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No Dogs Allowed? Federal Policies on Access for Service Animals

By Kelly Henderson

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For ages, humans have explored the potential healing benefit of animal companions for people who are ill or who have disabilities. The use of animals to assist their ailing human counterparts dates to the early Greeks who gave horseback rides to raise the spirits of people who were incurably ill, and documentation from the seventeenth century makes medical reference to horseback riding as treatment for gout, neurological disorders, and low morale (6). Even the famous nursing pioneer Florence Nightingale testified to the benefits of pet animals for the sick.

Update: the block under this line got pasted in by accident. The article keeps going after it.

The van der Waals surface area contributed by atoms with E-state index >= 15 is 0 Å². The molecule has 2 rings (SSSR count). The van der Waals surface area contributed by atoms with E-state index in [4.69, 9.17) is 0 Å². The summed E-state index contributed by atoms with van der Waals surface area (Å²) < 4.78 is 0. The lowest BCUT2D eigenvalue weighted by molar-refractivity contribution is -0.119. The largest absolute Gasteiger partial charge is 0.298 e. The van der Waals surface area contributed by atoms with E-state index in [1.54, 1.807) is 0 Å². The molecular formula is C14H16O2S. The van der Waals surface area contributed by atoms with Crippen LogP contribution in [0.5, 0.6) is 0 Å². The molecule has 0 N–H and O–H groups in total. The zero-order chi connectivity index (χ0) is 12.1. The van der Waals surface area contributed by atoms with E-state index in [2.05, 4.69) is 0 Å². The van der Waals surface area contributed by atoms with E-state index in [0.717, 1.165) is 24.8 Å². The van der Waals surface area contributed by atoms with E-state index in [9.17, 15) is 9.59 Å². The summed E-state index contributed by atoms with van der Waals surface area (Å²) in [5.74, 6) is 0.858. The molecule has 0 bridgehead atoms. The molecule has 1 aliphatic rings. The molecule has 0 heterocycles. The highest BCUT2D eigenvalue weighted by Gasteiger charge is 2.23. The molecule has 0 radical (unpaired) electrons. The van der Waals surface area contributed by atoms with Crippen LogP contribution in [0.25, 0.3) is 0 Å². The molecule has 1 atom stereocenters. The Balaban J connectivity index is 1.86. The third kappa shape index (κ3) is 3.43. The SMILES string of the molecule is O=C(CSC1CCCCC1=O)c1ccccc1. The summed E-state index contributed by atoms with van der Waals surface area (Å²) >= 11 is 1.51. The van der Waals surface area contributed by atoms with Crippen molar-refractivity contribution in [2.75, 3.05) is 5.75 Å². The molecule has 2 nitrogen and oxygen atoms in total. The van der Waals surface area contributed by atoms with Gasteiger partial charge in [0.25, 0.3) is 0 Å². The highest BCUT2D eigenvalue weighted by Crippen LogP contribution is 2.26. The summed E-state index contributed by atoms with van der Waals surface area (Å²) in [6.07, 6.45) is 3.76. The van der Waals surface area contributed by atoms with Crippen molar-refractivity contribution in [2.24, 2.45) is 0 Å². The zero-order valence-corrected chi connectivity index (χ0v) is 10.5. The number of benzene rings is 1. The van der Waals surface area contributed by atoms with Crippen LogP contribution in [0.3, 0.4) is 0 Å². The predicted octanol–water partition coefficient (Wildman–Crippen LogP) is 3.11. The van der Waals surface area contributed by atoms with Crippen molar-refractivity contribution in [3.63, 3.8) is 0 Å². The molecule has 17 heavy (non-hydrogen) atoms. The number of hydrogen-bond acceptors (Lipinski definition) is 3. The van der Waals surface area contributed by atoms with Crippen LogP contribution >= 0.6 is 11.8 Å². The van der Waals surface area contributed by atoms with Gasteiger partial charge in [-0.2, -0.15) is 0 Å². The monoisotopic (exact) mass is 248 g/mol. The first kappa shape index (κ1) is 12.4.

Megan Kendall

Purdue University

Date 1996
Volume 7
Issue 2
Series Animal Welfare Information Center Newsletter
Publisher The Animal Welfare Information Center, USDA
Department U.S. Department of Agriculture
Location of Publication Beltsville, Maryland
Language English
Notes This government document was found at the U.S Department of Agriculture, National Agricultural Library:
Cite this work

Researchers should cite this work as follows:

  1. Animal roles
  2. Animal welfare
  3. Pets and companion animals
  4. Policy and Planning
  5. Service animals